• The process really does matter more than the results. But for the Portland Trail Blazers, fighting tooth and nail with five other teams for four spots at the bottom of the Western Conference playoff field, any win is cause for celebration – yes, even one at home against arguably the worst team in basketball.

    The Blazers beat the Sacramento Kings 116-99 at Moda Center on Monday night, winning their fourth straight game and moving to 35-26 on the season. Damian Lillard, naturally, led Portland’s ultra-efficient offensive effort with 26 points and 12 assists on 10-of-17 shooting. Jusuf Nurkic had 17 points and 11 rebounds, while Shabazz Napier broke out of a mini shooting slump to score 20 points on just seven shots. Ed Davis and Zach Collins got going again, too, combining for 17 points – including two triples by the rookie – and eight rebounds off the bench.

    C.J. McCollum, who managed just 11 points on 18 shots, was essentially the only Trail Blazer who struggled in a performance that saw Terry Stotts’ team shoot 52.5 percent from the field, connect on 13-of-30 from beyond the arc and set a new season-high with 20 fast-break points. When Portland wasn’t running off one of its 10 steals and Lillard not abusing every defender Sacramento threw his way, the offense often made beautiful plays like this, harkening back to the heyday of Stotts’ ballyhooed flow attack.

    Defense, though, was a (relative) problem for the Blazers almost from the opening tip. They allowed 53 points in the first half, and allowed a whopping 50 points in the paint overall – more than any team averages this season except the Los Angeles Lakers and New Orleans Pelicans. Zach Randolph led the Kings with 20 points, and Willie Cauley-Stein added 17 points and 10 rebounds.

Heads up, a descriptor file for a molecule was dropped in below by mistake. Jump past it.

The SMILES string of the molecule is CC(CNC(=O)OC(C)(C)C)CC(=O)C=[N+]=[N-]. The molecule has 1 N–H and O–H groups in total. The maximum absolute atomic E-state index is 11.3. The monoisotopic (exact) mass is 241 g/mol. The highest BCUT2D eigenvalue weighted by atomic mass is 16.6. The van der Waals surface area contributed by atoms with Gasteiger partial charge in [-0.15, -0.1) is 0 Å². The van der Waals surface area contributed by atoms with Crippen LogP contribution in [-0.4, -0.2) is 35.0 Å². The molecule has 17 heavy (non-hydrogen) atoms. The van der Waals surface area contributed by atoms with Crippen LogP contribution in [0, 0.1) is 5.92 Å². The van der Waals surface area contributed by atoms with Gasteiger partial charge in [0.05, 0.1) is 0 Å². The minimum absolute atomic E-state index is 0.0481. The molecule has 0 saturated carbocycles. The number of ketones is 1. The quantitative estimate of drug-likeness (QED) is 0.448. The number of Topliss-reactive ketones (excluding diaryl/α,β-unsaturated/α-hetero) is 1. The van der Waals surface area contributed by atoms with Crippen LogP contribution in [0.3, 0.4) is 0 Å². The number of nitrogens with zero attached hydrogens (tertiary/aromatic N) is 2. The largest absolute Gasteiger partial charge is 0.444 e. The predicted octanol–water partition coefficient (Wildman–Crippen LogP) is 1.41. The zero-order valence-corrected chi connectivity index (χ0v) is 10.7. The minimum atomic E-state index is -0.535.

More troubling than any lack of resistance at the rim, though, was the number of open shots Sacramento missed. Dave Joerger’s team, which entered Monday’s action shooting 40.7 percent from deep over its last five games, made just 7-of-22 from beyond the arc against Portland, including 1-of-5 shooting from the left corner. The majority of the Kings’ missed 3-pointers were very makable looks, ones that a more seasoned team would knock down with regularity.

    All that said, the Blazers should leave this game feeling good. Now fifth-place in the West and nine games over .500 for the first time all season, their odds to make the playoffs, low as they still may be, have never been higher. Lillard has been playing at a legitimate MVP level for weeks, while the collective bench made a huge impact – Napier, Davis, Collins and Evan Turner had 39 points, 20 rebounds, eight assists and five steals between them – for the first time in what feels like a month. The division-leading Minnesota Timberwolves, missing an injured Jimmy Butler, come to town on Thursday, too, for a nationally-televised road matchup against a team suddenly trailing them by just one and-a-half games in the standings. If Portland beats Minnesota, there’s a good possibility this team enters the weekend in line for home-court advantage in the first round of the playoffs.

    That type of hopeful optimism is still premature, and frankly, wouldn’t much change the Blazers’ chances to beat the Houston Rockets or Golden State Warriors in a potential Western Conference Semifinal. Portland has already established itself as a worthy playoff team this season; that much alone ensures 2017-18 will be a minor success. But to make it something much more than that, the Blazers need to create a mix of defensive and offensive effectiveness that was absent even during their strong start to the season and stronger play of late.

    Little in this win over the Kings makes that development seem more likely to transpire. What another victory does do, though, is increase the likelihood of Portland getting extra opportunities to achieve that two-way success in late April and May.

    A win, especially in the 2018 Western Conference playoff race, is still a win.

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